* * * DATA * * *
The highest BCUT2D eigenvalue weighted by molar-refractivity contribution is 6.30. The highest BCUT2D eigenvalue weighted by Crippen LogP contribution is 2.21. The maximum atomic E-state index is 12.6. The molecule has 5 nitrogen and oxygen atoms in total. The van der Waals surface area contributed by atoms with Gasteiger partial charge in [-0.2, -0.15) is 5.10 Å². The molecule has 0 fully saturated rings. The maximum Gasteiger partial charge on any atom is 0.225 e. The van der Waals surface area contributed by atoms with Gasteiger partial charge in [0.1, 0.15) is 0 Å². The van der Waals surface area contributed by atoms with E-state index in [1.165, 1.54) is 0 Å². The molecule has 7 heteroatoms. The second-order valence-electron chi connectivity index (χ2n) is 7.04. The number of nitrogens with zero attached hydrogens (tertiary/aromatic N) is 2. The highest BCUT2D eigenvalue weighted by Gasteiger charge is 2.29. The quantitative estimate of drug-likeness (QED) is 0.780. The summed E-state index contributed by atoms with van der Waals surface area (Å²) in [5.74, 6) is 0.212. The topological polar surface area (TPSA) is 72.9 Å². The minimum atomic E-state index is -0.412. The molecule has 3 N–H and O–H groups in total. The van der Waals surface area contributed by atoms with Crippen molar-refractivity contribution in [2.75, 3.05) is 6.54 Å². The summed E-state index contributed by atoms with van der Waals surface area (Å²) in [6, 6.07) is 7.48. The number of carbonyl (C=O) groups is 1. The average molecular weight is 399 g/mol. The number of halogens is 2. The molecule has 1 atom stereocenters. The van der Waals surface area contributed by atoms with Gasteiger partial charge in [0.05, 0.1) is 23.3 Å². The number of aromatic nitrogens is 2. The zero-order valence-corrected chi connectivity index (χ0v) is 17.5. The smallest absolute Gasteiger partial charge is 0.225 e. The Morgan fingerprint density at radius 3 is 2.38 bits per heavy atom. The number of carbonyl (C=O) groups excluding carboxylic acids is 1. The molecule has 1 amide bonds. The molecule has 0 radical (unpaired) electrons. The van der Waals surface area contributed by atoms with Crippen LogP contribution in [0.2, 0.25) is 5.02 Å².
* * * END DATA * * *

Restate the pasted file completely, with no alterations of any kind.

The highest BCUT2D eigenvalue weighted by molar-refractivity contribution is 6.30. The highest BCUT2D eigenvalue weighted by Crippen LogP contribution is 2.21. The maximum atomic E-state index is 12.6. The molecule has 5 nitrogen and oxygen atoms in total. The van der Waals surface area contributed by atoms with Gasteiger partial charge in [-0.2, -0.15) is 5.10 Å². The molecule has 0 fully saturated rings. The maximum Gasteiger partial charge on any atom is 0.225 e. The van der Waals surface area contributed by atoms with Gasteiger partial charge in [0.1, 0.15) is 0 Å². The van der Waals surface area contributed by atoms with E-state index in [1.165, 1.54) is 0 Å². The molecule has 7 heteroatoms. The second-order valence-electron chi connectivity index (χ2n) is 7.04. The number of nitrogens with zero attached hydrogens (tertiary/aromatic N) is 2. The highest BCUT2D eigenvalue weighted by Gasteiger charge is 2.29. The quantitative estimate of drug-likeness (QED) is 0.780. The summed E-state index contributed by atoms with van der Waals surface area (Å²) in [5.74, 6) is 0.212. The topological polar surface area (TPSA) is 72.9 Å². The minimum atomic E-state index is -0.412. The molecule has 3 N–H and O–H groups in total. The van der Waals surface area contributed by atoms with Crippen molar-refractivity contribution in [2.75, 3.05) is 6.54 Å². The summed E-state index contributed by atoms with van der Waals surface area (Å²) in [6, 6.07) is 7.48. The number of carbonyl (C=O) groups is 1. The average molecular weight is 399 g/mol. The number of halogens is 2. The molecule has 1 atom stereocenters. The van der Waals surface area contributed by atoms with Gasteiger partial charge in [0.05, 0.1) is 23.3 Å². The number of aromatic nitrogens is 2. The zero-order valence-corrected chi connectivity index (χ0v) is 17.5. The smallest absolute Gasteiger partial charge is 0.225 e. The Morgan fingerprint density at radius 3 is 2.38 bits per heavy atom. The number of carbonyl (C=O) groups excluding carboxylic acids is 1. The molecule has 1 amide bonds. The molecule has 0 radical (unpaired) electrons. The van der Waals surface area contributed by atoms with Crippen LogP contribution in [0.2, 0.25) is 5.02 Å².